We educators work in a world in which sharing is just as important as it always has been, but is infinitely easier than ever before.  This brings with it rules, digital citizenship if you will.  For me, when sharing through social media, the rule is always to remember that once it's shared, you can't take it back.  Therefore I keep the personal and professional distinctly separate.  I have Facebook, Instagram, and a personal Twitter account.  But my current students are never allowed to follow me until after graduation.  My professional Twitter is the only medium through which current students can follow, and as such becomes the primary "sharing" method I use for my classroom.  Another of my mantras is that I go to Facebook to socialize, but I go to Twitter to learn.  Rarely does anything personal (other than the occasional picture of my incredibly adorable kids) go on my professional Twitter.

Sharing is an absolutely fundamental practice in effective teaching.  I hope to impact someone else, but I know that I have been deeply impacted by others having shared with me.  I am thankful when my son's teacher shares something they have done in class, and I hope that the parents of my students, and the students themselves, enjoy it when I do the same.  Educators need avenues of growth, and digital sharing is such a great way to achieve this!  We teach better when we are challenged, when we are inspired, and to borrow a line from two of my #eduheroes Adam Welcome and Todd Nesloney, our kids deserve the best teaching we can provide!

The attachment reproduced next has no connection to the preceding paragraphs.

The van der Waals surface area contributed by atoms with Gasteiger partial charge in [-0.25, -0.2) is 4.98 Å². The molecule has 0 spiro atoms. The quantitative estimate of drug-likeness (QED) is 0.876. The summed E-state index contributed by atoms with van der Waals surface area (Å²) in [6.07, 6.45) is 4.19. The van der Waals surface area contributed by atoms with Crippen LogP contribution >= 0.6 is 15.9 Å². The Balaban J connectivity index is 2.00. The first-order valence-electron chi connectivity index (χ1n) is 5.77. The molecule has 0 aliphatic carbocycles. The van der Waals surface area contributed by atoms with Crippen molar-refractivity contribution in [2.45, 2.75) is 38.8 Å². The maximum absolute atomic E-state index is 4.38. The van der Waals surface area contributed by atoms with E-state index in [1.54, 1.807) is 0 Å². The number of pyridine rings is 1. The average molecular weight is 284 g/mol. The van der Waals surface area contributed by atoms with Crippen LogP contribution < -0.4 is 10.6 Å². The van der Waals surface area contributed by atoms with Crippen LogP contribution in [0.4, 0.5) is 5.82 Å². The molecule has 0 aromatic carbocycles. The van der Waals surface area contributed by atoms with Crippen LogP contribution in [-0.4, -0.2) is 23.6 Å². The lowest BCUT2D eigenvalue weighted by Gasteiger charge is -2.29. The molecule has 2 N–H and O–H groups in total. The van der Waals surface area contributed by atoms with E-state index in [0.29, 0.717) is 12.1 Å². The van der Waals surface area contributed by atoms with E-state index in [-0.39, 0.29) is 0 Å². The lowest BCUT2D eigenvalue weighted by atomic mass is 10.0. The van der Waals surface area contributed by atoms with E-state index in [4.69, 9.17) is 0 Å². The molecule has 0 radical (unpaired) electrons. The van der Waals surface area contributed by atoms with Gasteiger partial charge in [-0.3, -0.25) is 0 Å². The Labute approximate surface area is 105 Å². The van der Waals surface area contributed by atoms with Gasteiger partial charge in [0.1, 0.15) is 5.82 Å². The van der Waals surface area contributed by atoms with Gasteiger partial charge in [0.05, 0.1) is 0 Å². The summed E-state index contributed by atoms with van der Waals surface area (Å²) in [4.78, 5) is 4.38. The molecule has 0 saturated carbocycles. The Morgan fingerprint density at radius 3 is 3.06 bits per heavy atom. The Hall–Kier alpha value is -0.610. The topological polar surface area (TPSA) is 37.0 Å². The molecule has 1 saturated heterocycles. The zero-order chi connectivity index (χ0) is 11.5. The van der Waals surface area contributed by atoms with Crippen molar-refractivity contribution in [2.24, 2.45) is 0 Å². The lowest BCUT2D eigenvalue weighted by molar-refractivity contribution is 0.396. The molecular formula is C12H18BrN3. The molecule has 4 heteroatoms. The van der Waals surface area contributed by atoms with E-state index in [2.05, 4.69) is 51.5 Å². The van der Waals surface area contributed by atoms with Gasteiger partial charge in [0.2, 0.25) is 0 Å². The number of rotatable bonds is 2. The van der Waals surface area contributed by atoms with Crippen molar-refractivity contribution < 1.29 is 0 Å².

Wednesday, July 20, 2016

Don't Be Afraid to Get Your Pants Dirty

It's the end of July, and while there have been many thoughts this summer about new ideas and goals for the new school year, the time has come to seriously work on moving some of these from "thoughts" to "action."  It is a time not just for setting goals, but considering how they are going to be fulfilled.

With this comes, you guessed it, reflection.  I've written before about my ardent belief in the need for all educators to be ready to love every single student.  This isn't a passing thought or belief; it is part of my passion for teaching.  Having this love for your students pays obvious dividends in classroom planning, quality of activity, excitement of environment, etc., but we can't forget the role that love for our students plays in effective discipline.

We've all seen the teachers whose idea of effective discipline is to expect abject and thorough obedience, and when that isn't demonstrated by a student, then it's time for a referral and the principal's office.  Now, don't get me wrong, I'm all about respect, and certainly realize that there are times when the admins in the building need to be involved.  But so many potential classroom discipline issues can be rendered moot if the student is within a classroom that centers on three fundamental truths- love for the student, fairness of expectation, and mutual respect between the teacher and the student.